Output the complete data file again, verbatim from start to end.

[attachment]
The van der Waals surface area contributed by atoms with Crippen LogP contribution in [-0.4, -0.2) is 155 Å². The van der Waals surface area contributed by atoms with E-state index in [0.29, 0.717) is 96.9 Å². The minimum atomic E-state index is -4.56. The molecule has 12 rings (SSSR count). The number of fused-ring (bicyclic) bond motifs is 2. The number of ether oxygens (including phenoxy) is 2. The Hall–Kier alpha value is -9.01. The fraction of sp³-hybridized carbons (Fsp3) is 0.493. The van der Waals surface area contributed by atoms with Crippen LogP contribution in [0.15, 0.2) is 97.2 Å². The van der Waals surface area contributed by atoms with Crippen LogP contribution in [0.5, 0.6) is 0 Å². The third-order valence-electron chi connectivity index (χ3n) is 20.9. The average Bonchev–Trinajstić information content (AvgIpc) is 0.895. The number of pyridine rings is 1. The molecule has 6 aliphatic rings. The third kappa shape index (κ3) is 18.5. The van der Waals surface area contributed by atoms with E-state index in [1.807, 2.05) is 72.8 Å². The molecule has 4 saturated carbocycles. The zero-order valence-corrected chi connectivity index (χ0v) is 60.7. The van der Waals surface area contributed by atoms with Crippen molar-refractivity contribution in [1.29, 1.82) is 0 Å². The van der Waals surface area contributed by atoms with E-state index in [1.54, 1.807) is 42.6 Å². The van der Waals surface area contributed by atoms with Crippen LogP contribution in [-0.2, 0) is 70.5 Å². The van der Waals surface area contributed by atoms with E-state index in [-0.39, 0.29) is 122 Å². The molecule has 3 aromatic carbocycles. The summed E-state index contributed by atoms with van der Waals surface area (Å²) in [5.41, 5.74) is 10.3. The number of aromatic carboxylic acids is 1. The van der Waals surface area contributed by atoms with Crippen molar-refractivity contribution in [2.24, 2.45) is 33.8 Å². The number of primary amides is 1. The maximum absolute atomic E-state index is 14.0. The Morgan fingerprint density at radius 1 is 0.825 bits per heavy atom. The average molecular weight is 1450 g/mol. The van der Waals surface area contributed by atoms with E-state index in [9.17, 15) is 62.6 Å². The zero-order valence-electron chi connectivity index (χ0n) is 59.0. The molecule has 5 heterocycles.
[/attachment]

The van der Waals surface area contributed by atoms with Crippen LogP contribution in [-0.4, -0.2) is 155 Å². The van der Waals surface area contributed by atoms with E-state index in [0.29, 0.717) is 96.9 Å². The minimum atomic E-state index is -4.56. The molecule has 12 rings (SSSR count). The number of fused-ring (bicyclic) bond motifs is 2. The number of ether oxygens (including phenoxy) is 2. The Hall–Kier alpha value is -9.01. The fraction of sp³-hybridized carbons (Fsp3) is 0.493. The van der Waals surface area contributed by atoms with Crippen LogP contribution in [0.15, 0.2) is 97.2 Å². The van der Waals surface area contributed by atoms with Crippen LogP contribution in [0.5, 0.6) is 0 Å². The third-order valence-electron chi connectivity index (χ3n) is 20.9. The average Bonchev–Trinajstić information content (AvgIpc) is 0.895. The number of pyridine rings is 1. The molecule has 6 aliphatic rings. The third kappa shape index (κ3) is 18.5. The van der Waals surface area contributed by atoms with E-state index in [1.807, 2.05) is 72.8 Å². The molecule has 4 saturated carbocycles. The zero-order valence-corrected chi connectivity index (χ0v) is 60.7. The van der Waals surface area contributed by atoms with Crippen molar-refractivity contribution in [1.29, 1.82) is 0 Å². The van der Waals surface area contributed by atoms with E-state index in [1.54, 1.807) is 42.6 Å². The van der Waals surface area contributed by atoms with Crippen LogP contribution in [-0.2, 0) is 70.5 Å². The van der Waals surface area contributed by atoms with E-state index in [-0.39, 0.29) is 122 Å². The molecule has 3 aromatic carbocycles. The summed E-state index contributed by atoms with van der Waals surface area (Å²) in [5.41, 5.74) is 10.3. The number of aromatic carboxylic acids is 1. The van der Waals surface area contributed by atoms with Crippen molar-refractivity contribution in [2.24, 2.45) is 33.8 Å². The number of primary amides is 1. The maximum absolute atomic E-state index is 14.0. The Morgan fingerprint density at radius 1 is 0.825 bits per heavy atom. The average molecular weight is 1450 g/mol. The van der Waals surface area contributed by atoms with E-state index in [9.17, 15) is 62.6 Å². The zero-order valence-electron chi connectivity index (χ0n) is 59.0. The molecule has 5 heterocycles.